I can’t wait to meet you

March/April 2017   Comments

Nursing practice does not happen without connections. Remember those first nursing labs where we learned about empathic statements, eye contact and reading non-verbal cues? Recall those defining moments in your nursing career when that connection with a person, family or community facilitated change and improved health?

I am all about connections; that is how I get my work done. We are stronger as a profession when we are connected. We are stronger as a country when we are connected. Yet, both as a profession and as a country, we seem to have an innate desire to regularly question why we choose to maintain these connections.

This is the time of year when president-elect Claire Betker and I start to travel to the various annual meetings of CNA’s jurisdictional members and Canadian Network of Nursing Specialties’ groups across the country. It’s a wonderful opportunity to meet nurses from varied practice settings. This is one of the most joyous parts of being president — making the connections, hearing the stories and talking with nurses about what CNA is doing on their behalf to advance the profession and to improve the health of Canadians. It makes the advocacy real. It brings the position statements home. Those connections offer the opening to talk about the issues that are important to nurses from coast to coast to coast and to integrate that feedback into CNA’s work.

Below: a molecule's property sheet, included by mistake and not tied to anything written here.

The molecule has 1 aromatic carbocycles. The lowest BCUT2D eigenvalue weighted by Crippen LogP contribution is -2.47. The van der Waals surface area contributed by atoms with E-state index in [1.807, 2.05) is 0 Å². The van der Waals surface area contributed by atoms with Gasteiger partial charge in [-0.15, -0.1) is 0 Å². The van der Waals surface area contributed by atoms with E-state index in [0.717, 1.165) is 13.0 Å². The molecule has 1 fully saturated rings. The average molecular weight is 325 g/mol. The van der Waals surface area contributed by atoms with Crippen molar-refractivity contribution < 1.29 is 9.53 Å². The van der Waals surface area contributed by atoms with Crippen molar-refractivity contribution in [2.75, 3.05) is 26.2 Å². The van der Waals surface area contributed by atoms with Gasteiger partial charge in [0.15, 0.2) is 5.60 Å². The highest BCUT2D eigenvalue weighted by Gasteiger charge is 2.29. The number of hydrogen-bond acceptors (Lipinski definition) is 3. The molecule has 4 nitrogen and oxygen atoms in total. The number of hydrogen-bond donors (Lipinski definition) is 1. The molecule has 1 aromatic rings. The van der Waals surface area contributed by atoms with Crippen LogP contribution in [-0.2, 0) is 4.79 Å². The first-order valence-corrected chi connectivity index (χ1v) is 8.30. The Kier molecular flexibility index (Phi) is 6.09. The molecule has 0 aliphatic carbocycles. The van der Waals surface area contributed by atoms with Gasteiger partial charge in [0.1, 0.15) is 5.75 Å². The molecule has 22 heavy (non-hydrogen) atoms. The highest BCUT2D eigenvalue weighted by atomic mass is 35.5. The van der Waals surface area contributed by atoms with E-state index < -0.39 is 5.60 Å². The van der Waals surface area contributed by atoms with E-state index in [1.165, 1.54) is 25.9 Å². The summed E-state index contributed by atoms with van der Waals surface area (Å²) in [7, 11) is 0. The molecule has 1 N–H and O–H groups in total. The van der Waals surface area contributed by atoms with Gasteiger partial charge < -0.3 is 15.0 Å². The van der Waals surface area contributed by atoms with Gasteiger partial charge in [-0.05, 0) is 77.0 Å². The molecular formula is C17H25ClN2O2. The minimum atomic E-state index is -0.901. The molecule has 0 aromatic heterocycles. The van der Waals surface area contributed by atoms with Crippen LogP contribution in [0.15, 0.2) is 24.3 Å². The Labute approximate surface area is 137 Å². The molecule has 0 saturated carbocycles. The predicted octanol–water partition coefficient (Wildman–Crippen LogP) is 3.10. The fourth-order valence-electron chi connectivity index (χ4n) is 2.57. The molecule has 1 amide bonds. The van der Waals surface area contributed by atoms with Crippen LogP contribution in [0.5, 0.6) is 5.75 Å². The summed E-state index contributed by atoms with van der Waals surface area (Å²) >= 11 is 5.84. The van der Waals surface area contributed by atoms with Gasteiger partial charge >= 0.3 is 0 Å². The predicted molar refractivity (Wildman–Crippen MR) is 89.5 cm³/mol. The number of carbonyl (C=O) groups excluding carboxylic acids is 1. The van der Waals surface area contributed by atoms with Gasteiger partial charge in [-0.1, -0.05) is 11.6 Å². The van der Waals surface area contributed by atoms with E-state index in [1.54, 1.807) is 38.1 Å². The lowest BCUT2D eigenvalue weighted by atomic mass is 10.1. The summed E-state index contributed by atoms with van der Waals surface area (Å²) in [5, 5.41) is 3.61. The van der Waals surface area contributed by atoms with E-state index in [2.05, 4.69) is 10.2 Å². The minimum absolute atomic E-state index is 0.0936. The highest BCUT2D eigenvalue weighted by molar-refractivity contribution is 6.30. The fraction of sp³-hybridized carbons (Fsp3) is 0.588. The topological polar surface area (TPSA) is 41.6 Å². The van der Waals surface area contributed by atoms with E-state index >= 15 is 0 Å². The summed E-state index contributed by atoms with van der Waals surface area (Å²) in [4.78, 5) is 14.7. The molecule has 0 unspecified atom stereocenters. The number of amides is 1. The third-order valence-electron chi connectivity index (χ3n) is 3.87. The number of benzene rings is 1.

These visits remind me about the vast and beautiful country we live in. They remind me how important it is for CNA to be connected to our provincial/territorial associations and colleges and our specialty groups, and for them to be connected to the national association for the strength of the profession and for the health of our country. I look forward to the visits with much anticipation! I want to hear from you and I want to learn from you.

As Canadians, we live in the dynamic tension of a federation that has come together as a nation. In many other areas of the world, each province and territory would be a separate country. We have a decision-making style that includes coming to a consensus, if possible, and demonstrating tolerance at the end of the day. CNA is a federation — much like our country — and it is important that we hear all voices. Our strength is connection, and the result of that connection is the synergy that happens when we work together toward common goals. In the wise words of Helen Keller, “Alone we can do so little. Together we can do so much.”

Barb Shellian, RN, BN, MN
president@cna-aiic.ca

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